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Of the 333 patients with PsA and 457 patients with axSpA, there were 1.09 serious infections per 100 patient years (95% CI .85 – 1.35).
Although nonserious infections were common, serious infections were rare in both randomized controlled trials (RCTs) and real-life studies of patients with psoriatic arthritis (PsA) or axial spondyloarthritis (axSpA), according to a study published in Rheumatic and Musculoskeletal Diseases.1
“Most of the data on the risk of infection in patients treated with biologic/targeted synthetics disease-modifying antirheumatic drugs (b/tsDMARDs) are known from their use in other inflammatory diseases such as rheumatoid arthritis or psoriasis,” wrote co-lead investigator Fabienne Coury, MD, PhD, associated with the department of rheumatology, Lyon-Sud Hospital Hospices civiles de Lyon, France, and colleagues. “However, characteristics of patients differ from 1 inflammatory disease to another, particularly in terms of age, comorbidities, pathophysiology of rheumatic diseases and associated treatments. Thus, it is difficult to extrapolate safety data from different populations.”
Infections are a common side effect of these molecules, categorized as either serious or nonserious. Nonserious infections include influenza, urinary tract infections, upper respiratory tract infections, gastrointestinal infections, candida infections, herpes infections, nasopharyngitis, and skin infections. While nonserious infections are not life-threatening, they may play a role in poor treatment compliance.2
To determine the incidence of infection, investigators included a large group of patients with spondyloarthritis (SpA) treated with tumor necrosis factor inhibitors (TNF), Janus kinase inhibitors (JAKs), interleukin (IL)-17 inhibitors, IL-23 or IL-12/23 inhibitors, phosphodiesterase 4 inhibitors, or cytotoxic T-lymphocyte associated protein 4-Ig. A meta-analysis of RCTs, observational studies, and open-label extension studies was performed. Data from PubMed and the Cochrane Central Register of Controlled Trial (CENTRAL) were included. Serious infections were those categorized as life-threatening, required intravenous antibiotics, or those that required hospitalization. Incidence rates were evaluated by treatment class and study type to create a 95% confidence interval (CI).
Of the 333 patients with PsA and 457 patients with axSpA, there were 1.09 serious infections per 100 patient years (95% CI .85 – 1.35). Similar incidence rates were observed in both PsA and axSpA cohorts (.96 per 100 patient years 95% CI .69 – 1.28; 1.09 per 100 patient years 95% CI .76 – 1.46, respectively).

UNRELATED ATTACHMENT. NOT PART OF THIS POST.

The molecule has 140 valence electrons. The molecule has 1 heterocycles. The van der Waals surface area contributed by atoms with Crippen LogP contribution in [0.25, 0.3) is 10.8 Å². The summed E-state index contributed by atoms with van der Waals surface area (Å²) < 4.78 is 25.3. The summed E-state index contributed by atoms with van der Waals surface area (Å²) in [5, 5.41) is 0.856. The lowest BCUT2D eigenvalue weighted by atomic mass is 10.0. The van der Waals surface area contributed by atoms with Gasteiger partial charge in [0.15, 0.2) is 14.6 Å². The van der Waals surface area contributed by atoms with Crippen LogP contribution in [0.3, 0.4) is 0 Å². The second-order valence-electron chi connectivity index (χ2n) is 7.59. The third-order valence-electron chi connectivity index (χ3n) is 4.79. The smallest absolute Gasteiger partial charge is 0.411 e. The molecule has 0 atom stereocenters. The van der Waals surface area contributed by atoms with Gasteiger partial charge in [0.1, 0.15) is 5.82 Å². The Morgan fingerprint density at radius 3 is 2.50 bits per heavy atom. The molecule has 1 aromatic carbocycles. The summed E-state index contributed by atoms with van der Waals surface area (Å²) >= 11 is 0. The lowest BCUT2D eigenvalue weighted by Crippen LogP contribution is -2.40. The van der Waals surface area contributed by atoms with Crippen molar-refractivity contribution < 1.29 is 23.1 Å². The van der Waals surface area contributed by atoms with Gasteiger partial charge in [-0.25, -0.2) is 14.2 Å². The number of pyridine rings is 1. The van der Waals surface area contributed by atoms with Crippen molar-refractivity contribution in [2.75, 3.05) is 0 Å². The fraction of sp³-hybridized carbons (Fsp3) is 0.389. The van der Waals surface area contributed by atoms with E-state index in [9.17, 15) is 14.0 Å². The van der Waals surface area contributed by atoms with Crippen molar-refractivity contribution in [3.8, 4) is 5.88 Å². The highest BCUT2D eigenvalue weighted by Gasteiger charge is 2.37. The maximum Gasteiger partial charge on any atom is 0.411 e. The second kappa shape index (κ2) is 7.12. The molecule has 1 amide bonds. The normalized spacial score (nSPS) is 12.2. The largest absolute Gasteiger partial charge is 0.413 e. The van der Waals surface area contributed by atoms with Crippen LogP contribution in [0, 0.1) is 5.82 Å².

Compared with the observational studies included, the incidence rate was lower in the RCTs (.77 per 100 patient years 95% CI .41 – 1.20 vs 1.68 per 100 patient years 95% CI 1.03 – 2.47, respectively). Additionally, in patients with PsA, the lowest incidence rate was reported in patients receiving IL-12/23 inhibitors (.29 per 100 patient years 95% CI .00 – 1.03).
A total of 53 nonserious infections per 100 patient years were reported in 7257 patients in the PsA cohort and 5638 patients in the axSpA cohort. The incident rate was higher in the RCTs when compared with observational studies (69.95 per 100 patient years 95% CI 61.59 – 78.84 vs 15.37 per 100 patient years 95% CI 5.11 – 30.97, respectively).
Investigators noted a limitation was the heterogeneity in the observational studies. The subgroup analyses did not improve the heterogeneity and the meta-regression analyses for the year of publication, the duration of follow-up, and the number of concomitant medications were not significant in the univariate analysis. This may in turn have explained the funnel plot asymmetry. Additionally, publication bias could not be excluded.
“Nonserious infections were frequent in RCTs although their impact is currently poorly studied in the literature,” investigators concluded. “The impact of the frequent finding of NSI in patients treated with b/tsDMARD, mainly in RCTs studies, needs to be explored.”